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Plurality versus proportional electoral rule: study of voters' representativeness

  • Amedeo Piolatto

    (Universidad de Alicante)

Thinking of electoral rules, common wisdom suggests that proportional rule is more fair, since all voters are equally represented: at times, it turns out that this is false. I study the formation of both Parliament and Government; for the composition of the former I consider plurality and proportional rule; for the formation of the latter, I assume that parties play a non-cooperative game à la Rubinstein. I show that, unless parties are impatient to form a Government, proportional electoral rules translate into a more distortive distribution of power among parties than plurality rule; this happens because of the bargaining power of small parties during Government formation.

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Paper provided by Instituto Valenciano de Investigaciones Económicas, S.A. (Ivie) in its series Working Papers. Serie AD with number 2009-14.

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Length: 30 pages
Date of creation: Jan 2009
Date of revision:
Publication status: Published by Ivie
Handle: RePEc:ivi:wpasad:2009-14
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  1. Massimo Morelli, 2004. "Party Formation and Policy Outcomes under Different Electoral Systems," Review of Economic Studies, Oxford University Press, vol. 71(3), pages 829-853.
  2. James M. Snyder Jr. & Michael M. Ting & Stephen Ansolabehere, 2005. "Legislative Bargaining under Weighted Voting," American Economic Review, American Economic Association, vol. 95(4), pages 981-1004, September.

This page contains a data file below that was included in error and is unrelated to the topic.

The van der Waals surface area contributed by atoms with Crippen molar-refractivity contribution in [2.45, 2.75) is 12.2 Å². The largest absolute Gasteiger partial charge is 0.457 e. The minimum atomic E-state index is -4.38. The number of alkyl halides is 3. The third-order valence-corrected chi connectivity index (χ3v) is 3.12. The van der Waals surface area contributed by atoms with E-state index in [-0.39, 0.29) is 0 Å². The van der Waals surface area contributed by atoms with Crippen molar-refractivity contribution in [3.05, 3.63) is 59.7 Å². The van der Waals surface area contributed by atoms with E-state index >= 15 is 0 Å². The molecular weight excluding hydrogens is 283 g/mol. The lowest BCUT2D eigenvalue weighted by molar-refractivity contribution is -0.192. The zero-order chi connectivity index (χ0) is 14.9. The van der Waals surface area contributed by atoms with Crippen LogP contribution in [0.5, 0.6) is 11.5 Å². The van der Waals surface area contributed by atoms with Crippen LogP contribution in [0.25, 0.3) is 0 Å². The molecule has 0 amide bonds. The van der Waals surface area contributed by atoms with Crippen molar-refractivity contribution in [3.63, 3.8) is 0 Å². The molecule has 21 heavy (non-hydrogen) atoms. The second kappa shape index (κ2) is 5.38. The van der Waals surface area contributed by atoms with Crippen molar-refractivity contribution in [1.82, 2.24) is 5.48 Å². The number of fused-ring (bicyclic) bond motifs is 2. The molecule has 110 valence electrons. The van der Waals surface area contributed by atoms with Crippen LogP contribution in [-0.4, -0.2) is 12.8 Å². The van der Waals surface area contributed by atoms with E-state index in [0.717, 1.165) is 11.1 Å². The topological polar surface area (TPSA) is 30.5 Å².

3. Amer, Rafael & Carreras, Francese & Gimenez, Jose Miguel, 2002. "The modified Banzhaf value for games with coalition structure: an axiomatic characterization," Mathematical Social Sciences, Elsevier, vol. 43(1), pages 45-54, January.
  4. Ariel Rubinstein, 2010. "Perfect Equilibrium in a Bargaining Model," Levine's Working Paper Archive 661465000000000387, David K. Levine.
  5. Emmanuelle Auriol & Robert Gary-Bobo, 2012. "On the optimal number of representatives," Public Choice, Springer, vol. 153(3), pages 419-445, December.
  6. David P. Baron & Daniel Diermeier, 2001. "Elections, Governments, And Parliaments In Proportional Representation Systems," The Quarterly Journal of Economics, MIT Press, vol. 116(3), pages 933-967, August.
  7. Austen-Smith, David & Banks, Jeffrey., 1987. "Elections, Coalitions, and Legislative Outcomes," Working Papers 643, California Institute of Technology, Division of the Humanities and Social Sciences.
  8. Daniel Diermeier & Hulya Eraslan & Antonio Merlo, 2002. "Bicameralism and Government Formation, Second Version," PIER Working Paper Archive 07-010, Penn Institute for Economic Research, Department of Economics, University of Pennsylvania, revised 01 Feb 2007.
  9. Bandyopadhyay, Siddhartha & Oak, Mandar P., 2008. "Coalition governments in a model of parliamentary democracy," European Journal of Political Economy, Elsevier, vol. 24(3), pages 554-561, September.
  10. Antonio Merlo & Daniel Diermeier & Hülya Eraslan, 2004. "Bicameralism and Government Formation," Working Papers 2004.81, Fondazione Eni Enrico Mattei.
  11. Harald Wiese, 2007. "Measuring The Power Of Parties Within Government Coalitions," International Game Theory Review (IGTR), World Scientific Publishing Co. Pte. Ltd., vol. 9(02), pages 307-322.
  12. Daniel Diermeier & Antoni Merlo, 1999. "An Empirical Investigation of Coalitional Bargaining Procedures," Discussion Papers 1267, Northwestern University, Center for Mathematical Studies in Economics and Management Science.
  13. Norman Schofield, 1986. "Existence of a ‘structurally stable’ equilibrium for a non-collegial voting rule," Public Choice, Springer, vol. 51(3), pages 267-284, January.
  14. Tasos Kalandrakis, 2004. "Proposal Rights and Political Power," Wallis Working Papers WP38, University of Rochester - Wallis Institute of Political Economy.
  15. Banks, Jeffrey S. & Duggan, John, 1999. "A Bargaining Model of Collective Choice," Working Papers 1053, California Institute of Technology, Division of the Humanities and Social Sciences.
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